Part-time staff at Canadian Blood Services in Charlottetown are walking the picket line in a dispute over the number of hours they work each week. The workers want a guaranteed minimum and say they have been working without a contract since 2011. As of Friday afternoon, there was no progress reported between the two sides.
©Heather Taweel/The Guardian
A regular donor at the Charlottetown Blood Services clinic is donating his time in a different way this week.
Ken MacLeod of Charlottetown dropped by the picket line on Fitzroy Street on Wednesday to show his support for the 11 part-time workers who walked off the job Monday morning in a dispute over guaranteed hours.
“These girls are making a living, taking my gift of life as it’s called, and giving it to people who need it,’’ said MacLeod, who said he’s up to 275 donations of platelets. “Any support I can give to these young ladies I’m happy to do it.’’
Tanya Herrell, president of the local Nova Scotia Union of Public and Private Employees, said they’ve been without a contract since 2011.
They’re asking for more stability in terms of hours.
“We just want a guarantee in hours,’’ Herrell said. “Three of us are trained for every aspect of the clinic so we have been getting full time hours-plus over two years now. We know the hours are there.’’
A person needs to work a minimum of 18.75 hours per week to maintain benefits. Herrell said they want three employees to be guaranteed 30 hours, two employees at 22 hours and one at 18.75 hours.
The clinic on Fitzroy Street is closed this week in light of the labour disruption. Canadian Blood Services has tentatively scheduled a mobile clinic for Summerside later this month but haven’t decided if it will go ahead.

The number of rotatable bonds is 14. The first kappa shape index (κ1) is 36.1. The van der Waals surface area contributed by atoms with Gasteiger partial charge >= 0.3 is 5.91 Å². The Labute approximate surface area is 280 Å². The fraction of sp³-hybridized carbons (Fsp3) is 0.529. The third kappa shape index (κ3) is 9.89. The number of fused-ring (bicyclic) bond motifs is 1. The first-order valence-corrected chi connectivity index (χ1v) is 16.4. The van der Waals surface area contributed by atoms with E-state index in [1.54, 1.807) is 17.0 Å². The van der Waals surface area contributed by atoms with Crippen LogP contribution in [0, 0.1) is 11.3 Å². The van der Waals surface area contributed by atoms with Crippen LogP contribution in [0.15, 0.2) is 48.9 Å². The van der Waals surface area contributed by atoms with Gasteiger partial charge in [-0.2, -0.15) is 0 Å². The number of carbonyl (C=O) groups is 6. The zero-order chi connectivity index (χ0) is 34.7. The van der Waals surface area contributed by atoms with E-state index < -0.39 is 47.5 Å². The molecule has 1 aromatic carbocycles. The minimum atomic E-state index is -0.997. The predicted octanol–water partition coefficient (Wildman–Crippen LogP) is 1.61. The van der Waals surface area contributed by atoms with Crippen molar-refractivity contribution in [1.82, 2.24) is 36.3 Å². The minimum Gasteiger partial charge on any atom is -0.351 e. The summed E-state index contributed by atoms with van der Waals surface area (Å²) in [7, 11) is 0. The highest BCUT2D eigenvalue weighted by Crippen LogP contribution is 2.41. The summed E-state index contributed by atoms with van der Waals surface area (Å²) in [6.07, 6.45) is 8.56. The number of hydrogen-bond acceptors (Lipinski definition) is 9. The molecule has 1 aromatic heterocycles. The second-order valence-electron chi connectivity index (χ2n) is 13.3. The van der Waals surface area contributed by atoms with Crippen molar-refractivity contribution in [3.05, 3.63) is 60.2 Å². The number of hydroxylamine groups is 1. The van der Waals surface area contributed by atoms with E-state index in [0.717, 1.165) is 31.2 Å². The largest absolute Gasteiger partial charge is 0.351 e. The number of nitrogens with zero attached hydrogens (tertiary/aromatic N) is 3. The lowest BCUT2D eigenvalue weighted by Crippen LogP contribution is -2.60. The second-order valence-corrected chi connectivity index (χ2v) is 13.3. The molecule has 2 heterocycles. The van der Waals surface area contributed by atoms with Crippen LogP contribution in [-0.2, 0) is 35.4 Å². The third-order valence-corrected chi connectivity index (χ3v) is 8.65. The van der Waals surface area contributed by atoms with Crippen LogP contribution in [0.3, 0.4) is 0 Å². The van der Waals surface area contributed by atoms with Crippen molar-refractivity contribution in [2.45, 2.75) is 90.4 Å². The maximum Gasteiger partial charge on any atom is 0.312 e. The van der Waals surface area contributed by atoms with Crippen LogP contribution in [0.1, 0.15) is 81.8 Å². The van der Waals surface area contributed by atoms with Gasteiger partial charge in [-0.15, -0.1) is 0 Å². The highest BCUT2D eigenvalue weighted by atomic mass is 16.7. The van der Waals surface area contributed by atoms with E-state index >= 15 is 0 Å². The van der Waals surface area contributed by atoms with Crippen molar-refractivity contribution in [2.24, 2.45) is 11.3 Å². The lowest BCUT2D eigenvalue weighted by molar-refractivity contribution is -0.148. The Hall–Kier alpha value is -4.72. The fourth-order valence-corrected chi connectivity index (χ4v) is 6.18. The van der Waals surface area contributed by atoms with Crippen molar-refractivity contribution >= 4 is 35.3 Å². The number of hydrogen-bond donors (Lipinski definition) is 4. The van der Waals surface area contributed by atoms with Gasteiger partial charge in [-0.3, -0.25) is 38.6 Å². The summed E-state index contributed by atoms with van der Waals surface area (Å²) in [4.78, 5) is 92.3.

Herrell said staff need to be available around the clock, making it difficult to find other work to supplement their income.
Canadian Blood Services tries to schedule 70 blood donor appointments per day but said that due to missed appointments, etc., the number is likely closer to 100 lost appointments for the week.
“We’re urging our loyal P.E.I. donors to hold off and wait until we’re back working and can come back in the clinic and see us,’’ she said.
Peter MacDonald, director of donor relations for Canadian Blood Services in Atlantic Canada, assures Islanders blood and blood product deliveries to hospitals will continue.
“We’re not expecting any impact on patient care and will be able to supply hospitals with inventory from our national inventory. Supply won’t be interrupted in P.E.I. whatsoever,’’ MacDonald said.
In addition, Herrell said two workers have been told their jobs will be cut in February because the organization will begin using an automated system with kiosks to register donors.
MacDonald confirmed that information but added that “staff impacts of those changes aren’t confirmed yet and those are the things we’re talking about at the bargaining table.’’
Patti Hooley, who was on the picket line Wednesday, said her job is being eliminated.
“My job has already been eliminated . . . so I’m just here for support, really,’’ Hooley said. “The girls are just hoping for some guaranteed part-time hours. It’s not a lot to ask, I don’t think.’’
MacDonald declined to comment further on the issues that separate the two sides.